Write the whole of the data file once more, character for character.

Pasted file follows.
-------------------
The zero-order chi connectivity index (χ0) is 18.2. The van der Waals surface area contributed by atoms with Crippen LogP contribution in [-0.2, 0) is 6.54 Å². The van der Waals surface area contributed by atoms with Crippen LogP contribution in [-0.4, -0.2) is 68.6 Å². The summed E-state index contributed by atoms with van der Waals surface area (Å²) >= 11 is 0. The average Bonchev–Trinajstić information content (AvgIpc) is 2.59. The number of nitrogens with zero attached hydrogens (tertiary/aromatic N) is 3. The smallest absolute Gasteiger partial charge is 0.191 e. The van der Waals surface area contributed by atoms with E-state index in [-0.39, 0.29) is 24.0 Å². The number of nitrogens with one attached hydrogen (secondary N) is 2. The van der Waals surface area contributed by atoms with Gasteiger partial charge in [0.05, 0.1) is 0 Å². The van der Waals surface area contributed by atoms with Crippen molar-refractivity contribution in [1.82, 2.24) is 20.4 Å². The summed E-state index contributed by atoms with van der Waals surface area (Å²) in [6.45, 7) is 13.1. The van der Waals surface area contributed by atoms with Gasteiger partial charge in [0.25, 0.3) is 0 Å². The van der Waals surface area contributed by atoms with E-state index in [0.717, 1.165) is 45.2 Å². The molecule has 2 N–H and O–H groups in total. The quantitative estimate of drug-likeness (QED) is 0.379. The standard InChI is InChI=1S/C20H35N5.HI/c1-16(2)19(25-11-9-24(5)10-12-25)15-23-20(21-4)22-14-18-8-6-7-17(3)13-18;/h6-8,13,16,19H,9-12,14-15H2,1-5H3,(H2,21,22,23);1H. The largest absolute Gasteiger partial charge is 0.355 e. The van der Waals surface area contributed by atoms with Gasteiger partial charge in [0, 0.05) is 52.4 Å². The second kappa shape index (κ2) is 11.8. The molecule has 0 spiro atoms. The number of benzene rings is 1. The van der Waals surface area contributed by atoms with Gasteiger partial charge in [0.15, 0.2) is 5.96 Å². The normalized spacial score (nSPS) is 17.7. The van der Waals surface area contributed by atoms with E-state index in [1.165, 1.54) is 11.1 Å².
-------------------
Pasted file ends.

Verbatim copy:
The zero-order chi connectivity index (χ0) is 18.2. The van der Waals surface area contributed by atoms with Crippen LogP contribution in [-0.2, 0) is 6.54 Å². The van der Waals surface area contributed by atoms with Crippen LogP contribution in [-0.4, -0.2) is 68.6 Å². The summed E-state index contributed by atoms with van der Waals surface area (Å²) >= 11 is 0. The average Bonchev–Trinajstić information content (AvgIpc) is 2.59. The number of nitrogens with zero attached hydrogens (tertiary/aromatic N) is 3. The smallest absolute Gasteiger partial charge is 0.191 e. The van der Waals surface area contributed by atoms with E-state index in [-0.39, 0.29) is 24.0 Å². The number of nitrogens with one attached hydrogen (secondary N) is 2. The van der Waals surface area contributed by atoms with Gasteiger partial charge in [0.05, 0.1) is 0 Å². The van der Waals surface area contributed by atoms with Crippen molar-refractivity contribution in [1.82, 2.24) is 20.4 Å². The summed E-state index contributed by atoms with van der Waals surface area (Å²) in [6.45, 7) is 13.1. The van der Waals surface area contributed by atoms with Gasteiger partial charge in [0.25, 0.3) is 0 Å². The van der Waals surface area contributed by atoms with E-state index in [0.717, 1.165) is 45.2 Å². The molecule has 2 N–H and O–H groups in total. The quantitative estimate of drug-likeness (QED) is 0.379. The standard InChI is InChI=1S/C20H35N5.HI/c1-16(2)19(25-11-9-24(5)10-12-25)15-23-20(21-4)22-14-18-8-6-7-17(3)13-18;/h6-8,13,16,19H,9-12,14-15H2,1-5H3,(H2,21,22,23);1H. The largest absolute Gasteiger partial charge is 0.355 e. The van der Waals surface area contributed by atoms with Gasteiger partial charge in [0, 0.05) is 52.4 Å². The second kappa shape index (κ2) is 11.8. The molecule has 0 spiro atoms. The number of benzene rings is 1. The van der Waals surface area contributed by atoms with Gasteiger partial charge in [0.15, 0.2) is 5.96 Å². The normalized spacial score (nSPS) is 17.7. The van der Waals surface area contributed by atoms with E-state index in [1.165, 1.54) is 11.1 Å².